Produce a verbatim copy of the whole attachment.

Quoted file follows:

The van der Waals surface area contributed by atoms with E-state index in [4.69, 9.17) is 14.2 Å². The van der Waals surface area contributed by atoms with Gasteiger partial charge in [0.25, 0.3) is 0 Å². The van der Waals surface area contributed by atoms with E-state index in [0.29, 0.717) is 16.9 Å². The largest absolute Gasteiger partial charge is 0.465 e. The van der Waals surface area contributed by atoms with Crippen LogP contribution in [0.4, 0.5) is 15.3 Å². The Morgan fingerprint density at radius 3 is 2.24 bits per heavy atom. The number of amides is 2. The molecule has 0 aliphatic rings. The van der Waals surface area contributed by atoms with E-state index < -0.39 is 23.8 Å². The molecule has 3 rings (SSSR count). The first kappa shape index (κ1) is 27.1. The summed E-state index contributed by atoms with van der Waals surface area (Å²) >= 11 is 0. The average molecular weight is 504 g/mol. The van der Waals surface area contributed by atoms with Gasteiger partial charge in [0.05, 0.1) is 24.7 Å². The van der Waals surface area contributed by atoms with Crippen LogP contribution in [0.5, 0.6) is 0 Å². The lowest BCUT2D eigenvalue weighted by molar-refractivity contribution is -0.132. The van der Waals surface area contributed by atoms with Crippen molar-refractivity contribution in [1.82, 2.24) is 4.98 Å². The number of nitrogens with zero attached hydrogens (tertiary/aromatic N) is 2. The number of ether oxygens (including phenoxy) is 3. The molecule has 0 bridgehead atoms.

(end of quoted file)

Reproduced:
The van der Waals surface area contributed by atoms with E-state index in [4.69, 9.17) is 14.2 Å². The van der Waals surface area contributed by atoms with Gasteiger partial charge in [0.25, 0.3) is 0 Å². The van der Waals surface area contributed by atoms with E-state index in [0.29, 0.717) is 16.9 Å². The largest absolute Gasteiger partial charge is 0.465 e. The van der Waals surface area contributed by atoms with Crippen LogP contribution in [0.4, 0.5) is 15.3 Å². The Morgan fingerprint density at radius 3 is 2.24 bits per heavy atom. The number of amides is 2. The molecule has 0 aliphatic rings. The van der Waals surface area contributed by atoms with E-state index < -0.39 is 23.8 Å². The molecule has 3 rings (SSSR count). The first kappa shape index (κ1) is 27.1. The summed E-state index contributed by atoms with van der Waals surface area (Å²) >= 11 is 0. The average molecular weight is 504 g/mol. The van der Waals surface area contributed by atoms with Gasteiger partial charge in [0.05, 0.1) is 24.7 Å². The van der Waals surface area contributed by atoms with Crippen LogP contribution in [0.5, 0.6) is 0 Å². The lowest BCUT2D eigenvalue weighted by molar-refractivity contribution is -0.132. The van der Waals surface area contributed by atoms with Crippen molar-refractivity contribution in [1.82, 2.24) is 4.98 Å². The number of nitrogens with zero attached hydrogens (tertiary/aromatic N) is 2. The number of ether oxygens (including phenoxy) is 3. The molecule has 0 bridgehead atoms.